Engineering Cell Wall-Degrading Enzymes into Growing Plants to Improve Lignocellulosic Ethanol Production

Shengdong Zhu, Maolin Yang, Fang Luo, Xiaojun Yang, Yongpin Xue


The plant cell wall (PCW) represents the most abundant renewable biomass resource for lignocellulosic ethanol production. Economical and efficient degradation of PCW to fermentable sugars is an essential sub-process during lignocellulosic ethanol production. At present, the recalcitrance of PCW to various pretreatments and enzymatic hydrolysis makes the PCW degradation unacceptably expensive. Engineering cell wall-degrading enzymes into growing plants provides a promising solution to lower the PCW degradation cost and increase its degradation efficiency for lignocellulosic ethanol production. Avoiding damage by the expressed biomass-degrading enzymes to growing plants is the key to successful use of this method. Two modern biological technologies can be used to solve this problem. One is to engineer a thermoregulated intein-modified cell wall-degrading enzyme into growing plants. The other is to use the gene-timed expression technique. This editorial will give a brief discussion of opportunities and challenges of engineering cell wall-degrading enzymes into growing plants for improvement of lignocellulosic ethanol production.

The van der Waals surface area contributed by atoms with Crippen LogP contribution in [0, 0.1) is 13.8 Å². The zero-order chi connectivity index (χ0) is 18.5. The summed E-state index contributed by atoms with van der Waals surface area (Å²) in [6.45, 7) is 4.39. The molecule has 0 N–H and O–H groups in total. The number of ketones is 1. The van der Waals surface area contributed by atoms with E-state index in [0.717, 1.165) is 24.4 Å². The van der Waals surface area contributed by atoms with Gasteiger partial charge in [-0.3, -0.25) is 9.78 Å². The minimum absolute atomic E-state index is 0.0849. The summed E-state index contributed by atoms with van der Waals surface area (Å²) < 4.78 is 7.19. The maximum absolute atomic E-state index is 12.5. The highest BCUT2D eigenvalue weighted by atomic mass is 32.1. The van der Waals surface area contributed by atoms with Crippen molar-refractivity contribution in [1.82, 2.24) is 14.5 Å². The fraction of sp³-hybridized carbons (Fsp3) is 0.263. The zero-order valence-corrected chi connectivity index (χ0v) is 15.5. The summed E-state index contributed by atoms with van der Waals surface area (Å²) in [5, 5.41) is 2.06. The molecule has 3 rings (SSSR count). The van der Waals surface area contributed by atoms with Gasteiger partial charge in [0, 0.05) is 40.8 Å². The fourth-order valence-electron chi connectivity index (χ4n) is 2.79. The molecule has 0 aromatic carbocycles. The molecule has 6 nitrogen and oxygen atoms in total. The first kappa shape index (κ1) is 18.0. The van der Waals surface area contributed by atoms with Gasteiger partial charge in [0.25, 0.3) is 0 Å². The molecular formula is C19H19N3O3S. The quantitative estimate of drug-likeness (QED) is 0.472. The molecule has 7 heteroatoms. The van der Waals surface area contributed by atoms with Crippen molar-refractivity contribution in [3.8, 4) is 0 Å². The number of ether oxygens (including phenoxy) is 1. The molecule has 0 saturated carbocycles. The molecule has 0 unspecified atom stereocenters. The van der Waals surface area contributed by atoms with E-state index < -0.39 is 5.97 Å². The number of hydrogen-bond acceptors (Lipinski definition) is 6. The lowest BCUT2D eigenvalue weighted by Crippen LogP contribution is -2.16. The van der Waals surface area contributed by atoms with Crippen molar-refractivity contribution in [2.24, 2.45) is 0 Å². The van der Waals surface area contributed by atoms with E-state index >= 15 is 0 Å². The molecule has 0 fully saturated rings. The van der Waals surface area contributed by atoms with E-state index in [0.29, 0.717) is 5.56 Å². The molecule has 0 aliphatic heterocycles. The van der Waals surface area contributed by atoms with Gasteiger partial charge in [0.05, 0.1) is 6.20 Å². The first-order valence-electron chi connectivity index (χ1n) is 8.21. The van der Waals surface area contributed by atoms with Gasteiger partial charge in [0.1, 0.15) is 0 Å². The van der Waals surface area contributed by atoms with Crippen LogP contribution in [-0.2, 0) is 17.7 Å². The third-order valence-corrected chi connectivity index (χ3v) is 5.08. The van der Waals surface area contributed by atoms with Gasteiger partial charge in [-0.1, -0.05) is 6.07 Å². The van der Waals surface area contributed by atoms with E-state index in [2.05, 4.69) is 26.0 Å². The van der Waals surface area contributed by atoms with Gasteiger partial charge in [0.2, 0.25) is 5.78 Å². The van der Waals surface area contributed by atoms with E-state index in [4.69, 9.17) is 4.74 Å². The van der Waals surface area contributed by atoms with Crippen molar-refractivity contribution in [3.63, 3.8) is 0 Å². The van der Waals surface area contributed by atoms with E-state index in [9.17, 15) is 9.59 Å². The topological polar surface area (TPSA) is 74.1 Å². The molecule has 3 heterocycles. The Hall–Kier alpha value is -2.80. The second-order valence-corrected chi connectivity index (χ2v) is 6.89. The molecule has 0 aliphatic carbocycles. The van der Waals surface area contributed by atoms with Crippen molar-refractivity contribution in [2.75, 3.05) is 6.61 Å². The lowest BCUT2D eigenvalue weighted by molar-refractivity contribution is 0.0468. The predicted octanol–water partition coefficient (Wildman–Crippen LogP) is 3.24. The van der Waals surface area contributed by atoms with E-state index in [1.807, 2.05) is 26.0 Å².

Cell wall-degrading enzyme; Plant cell wall; Lignocellulosic ethanol production

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Welcome to BioResources! This online, peer-reviewed journal is devoted to the science and engineering of biomaterials and chemicals from lignocellulosic sources for new end uses and new capabilities. The editors of BioResources would be very happy to assist you during the process of submitting or reviewing articles. Please note that logging in is required in order to submit or review articles. Martin A. Hubbe, (919) 513-3022,; Lucian A. Lucia, (919) 515-7707, URLs:; ISSN: 1930-2126